7 p.m.: NHL Hockey: NJ Devils vs. NY Rangers at the Prudential Center in Newark, NJ. www.prucenter.com
 more

Photo Credit: @shopterrain

Incorporate these trendy plants into your home decor for spring. 

 more

Fresh lavender is just around the corner.

By Sarah Emily Gilbert 

You don’t have to travel far to inhale the intoxicating scent of Provence, France. Hidden Spring Lavender Farm and Gift Shop is Skillman’s South of France. For over six years, Steve and Marie Voorhees have grown and harvested two-acres of lavender to sell in their barn turned retail store. more

The scoop on standing desks, active sitting, and more.

By Sarah Emily Gilbert more

Would you inject your face with blood?

By Sarah Emily Gilbert 

As its name suggests, the Vampire Facelift involves blood extraction, but don’t worry, it also includes blood infusions. Let us explain. more

By Taylor Smith

Thanks to Audible’s Donald Katz, the general population now has more time than ever to consume and enjoy books by creating a digital library on their mobile devices. A membership allows users access to more than 325,000 downloadable audiobooks, audio editions of periodicals and other programs. New members are also given complimentary subscriptions to the New York Times and the Wall Street Journal, making the inevitable commute or time spent at the gym, not only easier, but that much more enlightening. Below, Mr. Katz discusses his pre-Audible career as a journalist, love for Newark, and the company’s growing a-list collection of inspiring celebrity performances. more

Photo courtesy of Cape Cod Sea Camps

Find rollercoasters, horses, and s’more fun at summer camp this year.

By Sarah Emily Gilbert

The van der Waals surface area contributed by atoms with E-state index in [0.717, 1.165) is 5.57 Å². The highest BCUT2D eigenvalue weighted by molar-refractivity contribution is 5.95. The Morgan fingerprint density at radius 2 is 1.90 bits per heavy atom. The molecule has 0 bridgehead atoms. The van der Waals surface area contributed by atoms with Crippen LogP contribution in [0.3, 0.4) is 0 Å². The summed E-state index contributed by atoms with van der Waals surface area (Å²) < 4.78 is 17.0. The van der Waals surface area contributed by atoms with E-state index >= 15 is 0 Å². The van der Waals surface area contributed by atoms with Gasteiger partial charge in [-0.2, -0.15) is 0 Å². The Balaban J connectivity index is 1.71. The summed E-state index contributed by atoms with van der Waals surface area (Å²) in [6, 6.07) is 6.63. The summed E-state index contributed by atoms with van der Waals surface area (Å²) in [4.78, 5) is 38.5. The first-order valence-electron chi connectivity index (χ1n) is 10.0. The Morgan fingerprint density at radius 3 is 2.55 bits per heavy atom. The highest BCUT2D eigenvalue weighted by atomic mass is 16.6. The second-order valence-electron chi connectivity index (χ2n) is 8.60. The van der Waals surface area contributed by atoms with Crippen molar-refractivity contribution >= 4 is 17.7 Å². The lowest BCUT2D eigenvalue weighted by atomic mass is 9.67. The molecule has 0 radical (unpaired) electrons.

In Allan Sherman’s famous song, “Hello Muddah, Hello Fadduh! (A Letter from Camp Granada),” he parodies a boys’ classic reaction to summer camp: initial anxiousness and homesickness followed by excitement and enthusiasm.  To Sherman’s credit, summer camp can lead to some poison ivy, but it’s more likely to bring self-discovery, lifelong friendships, and even a first kiss. While away from their “Muddah and Fadduh” at summer camp, kids often undergo a transformative experience. They develop new personalities, challenge themselves mentally and physically, and beat the summer doldrums with a band of likeminded individuals. Luckily, Camp Granada doesn’t exist, but roller coaster camp, ice hockey camp, and film camp certainly do. Here, Urban Agenda Magazine outlines a myriad of places that promise an unforgettable summer—without the alligators, bears, or malaria. more

The Immigration Act of 1917 | One Hundred Years Laters

By Katie Duggan

Immigration is a foundation of the American experience, and an integral part of American life today. It has been frequent topic of discussion for politicians and social activists alike, especially in last year’s presidential election, leading to many divisive conversations on what the future holds for immigrants. But questions of who should be allowed entry into the United States are not unique to today’s political climate nor to the nation’s past. February 2017 marks the one hundredth anniversary of the passage of the Immigration Act of 1917, which was at the time the country’s most sweeping piece of immigration legislation. It was passed under President Woodrow Wilson, and required that immigrants entering the country first pass a literacy test. more